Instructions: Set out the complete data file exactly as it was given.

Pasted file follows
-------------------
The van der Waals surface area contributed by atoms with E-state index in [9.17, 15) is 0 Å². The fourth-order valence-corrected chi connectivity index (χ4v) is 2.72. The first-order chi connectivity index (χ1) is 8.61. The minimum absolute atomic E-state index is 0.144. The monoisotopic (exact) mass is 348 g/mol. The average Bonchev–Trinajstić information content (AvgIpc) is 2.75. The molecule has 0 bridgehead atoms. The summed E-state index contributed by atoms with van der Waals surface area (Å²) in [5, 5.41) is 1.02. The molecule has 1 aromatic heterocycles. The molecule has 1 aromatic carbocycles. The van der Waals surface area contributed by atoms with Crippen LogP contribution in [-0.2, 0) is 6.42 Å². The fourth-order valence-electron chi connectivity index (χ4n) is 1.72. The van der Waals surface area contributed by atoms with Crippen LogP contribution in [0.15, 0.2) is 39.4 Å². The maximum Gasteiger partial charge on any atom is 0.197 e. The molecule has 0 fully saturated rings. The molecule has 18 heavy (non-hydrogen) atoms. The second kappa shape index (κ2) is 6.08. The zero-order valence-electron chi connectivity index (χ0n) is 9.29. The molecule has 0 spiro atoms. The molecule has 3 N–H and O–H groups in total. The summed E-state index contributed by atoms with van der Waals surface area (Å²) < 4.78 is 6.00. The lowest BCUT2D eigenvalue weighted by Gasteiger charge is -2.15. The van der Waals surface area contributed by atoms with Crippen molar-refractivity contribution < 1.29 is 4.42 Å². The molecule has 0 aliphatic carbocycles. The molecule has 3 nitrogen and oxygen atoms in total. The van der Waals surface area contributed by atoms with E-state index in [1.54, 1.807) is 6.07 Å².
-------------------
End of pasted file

The van der Waals surface area contributed by atoms with E-state index in [9.17, 15) is 0 Å². The fourth-order valence-corrected chi connectivity index (χ4v) is 2.72. The first-order chi connectivity index (χ1) is 8.61. The minimum absolute atomic E-state index is 0.144. The monoisotopic (exact) mass is 348 g/mol. The average Bonchev–Trinajstić information content (AvgIpc) is 2.75. The molecule has 0 bridgehead atoms. The summed E-state index contributed by atoms with van der Waals surface area (Å²) in [5, 5.41) is 1.02. The molecule has 1 aromatic heterocycles. The molecule has 1 aromatic carbocycles. The van der Waals surface area contributed by atoms with Crippen LogP contribution in [-0.2, 0) is 6.42 Å². The fourth-order valence-electron chi connectivity index (χ4n) is 1.72. The van der Waals surface area contributed by atoms with Crippen LogP contribution in [0.15, 0.2) is 39.4 Å². The maximum Gasteiger partial charge on any atom is 0.197 e. The molecule has 0 fully saturated rings. The molecule has 18 heavy (non-hydrogen) atoms. The second kappa shape index (κ2) is 6.08. The zero-order valence-electron chi connectivity index (χ0n) is 9.29. The molecule has 0 spiro atoms. The molecule has 3 N–H and O–H groups in total. The summed E-state index contributed by atoms with van der Waals surface area (Å²) < 4.78 is 6.00. The lowest BCUT2D eigenvalue weighted by Gasteiger charge is -2.15. The van der Waals surface area contributed by atoms with Crippen molar-refractivity contribution < 1.29 is 4.42 Å². The molecule has 0 aliphatic carbocycles. The molecule has 3 nitrogen and oxygen atoms in total. The van der Waals surface area contributed by atoms with E-state index in [1.54, 1.807) is 6.07 Å².